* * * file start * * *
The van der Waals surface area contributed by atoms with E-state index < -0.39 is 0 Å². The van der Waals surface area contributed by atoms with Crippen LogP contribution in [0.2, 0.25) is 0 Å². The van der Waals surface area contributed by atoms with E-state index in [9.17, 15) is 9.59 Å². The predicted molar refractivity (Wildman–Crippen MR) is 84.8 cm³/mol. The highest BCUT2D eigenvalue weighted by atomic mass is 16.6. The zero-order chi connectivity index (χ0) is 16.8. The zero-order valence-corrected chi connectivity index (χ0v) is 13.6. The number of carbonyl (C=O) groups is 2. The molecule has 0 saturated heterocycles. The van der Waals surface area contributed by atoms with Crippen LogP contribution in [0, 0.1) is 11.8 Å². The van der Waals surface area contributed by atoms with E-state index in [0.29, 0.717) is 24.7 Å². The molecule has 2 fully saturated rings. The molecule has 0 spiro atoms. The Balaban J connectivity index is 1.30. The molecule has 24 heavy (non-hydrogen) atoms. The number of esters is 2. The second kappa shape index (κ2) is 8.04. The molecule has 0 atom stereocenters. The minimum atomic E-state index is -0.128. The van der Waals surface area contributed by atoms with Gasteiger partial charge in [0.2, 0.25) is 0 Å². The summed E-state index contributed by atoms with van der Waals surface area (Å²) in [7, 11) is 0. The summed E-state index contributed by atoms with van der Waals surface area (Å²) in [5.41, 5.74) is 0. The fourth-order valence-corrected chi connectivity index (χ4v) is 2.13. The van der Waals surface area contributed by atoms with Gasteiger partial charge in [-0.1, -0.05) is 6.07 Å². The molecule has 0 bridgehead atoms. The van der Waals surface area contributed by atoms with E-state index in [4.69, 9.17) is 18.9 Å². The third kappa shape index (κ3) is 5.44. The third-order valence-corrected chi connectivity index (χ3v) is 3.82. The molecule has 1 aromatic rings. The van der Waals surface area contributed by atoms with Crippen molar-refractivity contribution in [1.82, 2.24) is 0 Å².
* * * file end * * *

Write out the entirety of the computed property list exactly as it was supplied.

The van der Waals surface area contributed by atoms with E-state index < -0.39 is 0 Å². The van der Waals surface area contributed by atoms with Crippen LogP contribution in [0.2, 0.25) is 0 Å². The van der Waals surface area contributed by atoms with E-state index in [9.17, 15) is 9.59 Å². The predicted molar refractivity (Wildman–Crippen MR) is 84.8 cm³/mol. The highest BCUT2D eigenvalue weighted by atomic mass is 16.6. The zero-order chi connectivity index (χ0) is 16.8. The zero-order valence-corrected chi connectivity index (χ0v) is 13.6. The number of carbonyl (C=O) groups is 2. The molecule has 0 saturated heterocycles. The van der Waals surface area contributed by atoms with Crippen LogP contribution in [0, 0.1) is 11.8 Å². The van der Waals surface area contributed by atoms with E-state index in [0.29, 0.717) is 24.7 Å². The molecule has 2 fully saturated rings. The molecule has 0 spiro atoms. The Balaban J connectivity index is 1.30. The molecule has 24 heavy (non-hydrogen) atoms. The number of esters is 2. The second kappa shape index (κ2) is 8.04. The molecule has 0 atom stereocenters. The minimum atomic E-state index is -0.128. The van der Waals surface area contributed by atoms with Gasteiger partial charge in [0.2, 0.25) is 0 Å². The summed E-state index contributed by atoms with van der Waals surface area (Å²) in [7, 11) is 0. The summed E-state index contributed by atoms with van der Waals surface area (Å²) in [5.41, 5.74) is 0. The fourth-order valence-corrected chi connectivity index (χ4v) is 2.13. The van der Waals surface area contributed by atoms with Gasteiger partial charge in [-0.1, -0.05) is 6.07 Å². The molecule has 0 bridgehead atoms. The van der Waals surface area contributed by atoms with E-state index in [4.69, 9.17) is 18.9 Å². The third kappa shape index (κ3) is 5.44. The third-order valence-corrected chi connectivity index (χ3v) is 3.82. The molecule has 1 aromatic rings. The van der Waals surface area contributed by atoms with Crippen molar-refractivity contribution in [1.82, 2.24) is 0 Å².